How to Choose Your Family Dog
Is He the One?
Let's face it, even the ugliest puppies are cute in their own way. With so many cute little fluff-balls, which one is the right one for you? A puppy is a puppy...until they're not anymore. Choosing the right size dog for your living arrangements is key not only to the dog's health but your home's health as well. Whether going for a full-bred or those adorable little mixes you had to have in the window of the pet store, asking a few questions can decide if they are the right puppy for you.
How Large do They Get?
Asking this question is vital, especially for those who live in a small home or an apartment. Having a dog the size of a small horse in an apartment (i.e. Great Dane) won't be a very good choice for you nor the dog's sake.
Have They Had Their First Vaccines?
Most breeders, shelters and pet stores will make sure the puppies have their first vaccinations. Having these can almost guarantee you're getting a healthy, happy, cute little bundle of fur.
Ask to Play with the Puppy You're Looking to Purchase.
Temperament in dogs is a direct reflection of how they are raised. For example, a puppy that was never disciplined and taught not jump on someone, will jump on someone every time they come into your home. Ask the seller to allow you some one-on-one time with the puppy, if the puppy cowers away or seems frightened, chances are this may not be the best puppy to get. A puppy who bounds over and immediately starts playing will achieve a higher success rate in creating a bond with their new owner, (you), and may be slightly easier to train as they trust you more.
If you're looking for a full-bred puppy, also ask to see AKC registry papers. These will show that both the mother and father of the pup are full-bred, and will also guarantee you're getting your moneys worth.
Also ask to see the mother and father if they are on-site. Seeing the size and temperament of the parents can give you slight glance into the future as to what your new little pup will grow up to be.
Getting this information can help to ensure you're getting a high quality puppy. Of course if going to a shelter to adopt, sometimes all of this information is unavailable as not much is known of the puppy or dog when it came to the shelter. If this is the case, always ask to be alone with the puppy, take it for a little walk on a leash around their facility. A dog who acts skittish, frightened, bares teethe, growls or puts hackles up may not be the best choice to take home. As much as you may want to help the dog, your safety is more important, especially if you have small children at home as well.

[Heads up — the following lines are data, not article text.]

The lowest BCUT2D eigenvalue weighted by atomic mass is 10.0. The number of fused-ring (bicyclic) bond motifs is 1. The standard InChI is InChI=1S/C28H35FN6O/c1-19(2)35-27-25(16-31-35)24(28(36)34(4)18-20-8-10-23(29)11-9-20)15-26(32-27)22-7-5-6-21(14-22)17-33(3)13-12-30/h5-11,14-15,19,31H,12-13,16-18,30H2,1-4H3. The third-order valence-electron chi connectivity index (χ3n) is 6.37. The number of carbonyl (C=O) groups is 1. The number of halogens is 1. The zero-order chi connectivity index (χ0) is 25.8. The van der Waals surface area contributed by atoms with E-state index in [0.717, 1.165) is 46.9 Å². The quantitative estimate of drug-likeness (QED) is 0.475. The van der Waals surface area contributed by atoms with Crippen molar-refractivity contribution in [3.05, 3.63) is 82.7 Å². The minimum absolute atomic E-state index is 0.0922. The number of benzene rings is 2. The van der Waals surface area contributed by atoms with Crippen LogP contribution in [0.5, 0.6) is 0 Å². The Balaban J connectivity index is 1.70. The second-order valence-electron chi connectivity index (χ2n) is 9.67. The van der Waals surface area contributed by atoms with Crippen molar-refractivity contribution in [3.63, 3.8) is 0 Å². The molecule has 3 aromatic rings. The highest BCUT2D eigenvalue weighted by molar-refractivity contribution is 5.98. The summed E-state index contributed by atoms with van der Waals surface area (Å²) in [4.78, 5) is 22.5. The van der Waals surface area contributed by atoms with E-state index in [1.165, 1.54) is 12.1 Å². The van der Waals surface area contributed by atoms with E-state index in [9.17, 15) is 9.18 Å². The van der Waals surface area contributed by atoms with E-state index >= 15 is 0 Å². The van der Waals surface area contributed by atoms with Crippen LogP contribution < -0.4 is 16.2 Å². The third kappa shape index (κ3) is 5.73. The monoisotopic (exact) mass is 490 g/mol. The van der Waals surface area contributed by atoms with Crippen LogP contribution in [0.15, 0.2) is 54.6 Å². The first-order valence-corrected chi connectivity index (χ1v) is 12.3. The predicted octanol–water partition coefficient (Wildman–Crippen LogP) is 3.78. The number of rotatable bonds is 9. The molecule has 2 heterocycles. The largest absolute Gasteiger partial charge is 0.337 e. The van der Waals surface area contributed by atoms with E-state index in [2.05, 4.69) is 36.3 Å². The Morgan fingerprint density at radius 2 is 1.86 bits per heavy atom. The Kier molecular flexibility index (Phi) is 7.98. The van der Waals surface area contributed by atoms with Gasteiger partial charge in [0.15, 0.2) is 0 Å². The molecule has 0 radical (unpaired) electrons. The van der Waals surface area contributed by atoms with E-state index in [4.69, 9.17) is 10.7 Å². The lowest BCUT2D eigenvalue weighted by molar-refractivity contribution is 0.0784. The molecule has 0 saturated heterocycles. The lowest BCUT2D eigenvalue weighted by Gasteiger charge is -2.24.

Scared to come home to the picture on the right? A destructive dog can cause quite a bit of stress in your life. That being said, there's no need to spend a fortune on fancy obedience classes. With a bit of patience, (sometimes a lot of patience), and some tasty training treats, even the most stubborn dog can become a star student for their master. Training a new puppy is very important. Start off with simple commands such as:
- Lay Down
- Heel (so you're not being pulled every which way on walks)
Once your furry friend has mastered these commands, start working with more advanced commands. A puppy's mind is able to learn much easier than an adult. An old dog CAN learn new tricks, but it takes A LOT more work to teach them.
For Further Reading on Obedience Training
Great Pups for Apartment Living
Apartment dwellers need love too! Finding the right pup to have in your 1 bedroom, not so spacious apartment can be challenging. Most apartments have breed restrictions, as well as size restrictions for their complexes. Add the fact that you may not live in a complex with much grass and finding the right breed can be downright difficult. Below are a few breeds well-suited for apartments. Keep in mind, no matter the breed, socialization and adequate daily exercise help to keep puppies calmer and happier which makes for happier owners as well.
- Australian Terrier
- Basset Hound
- Boston Terrier
- English Bulldog
- French Bulldog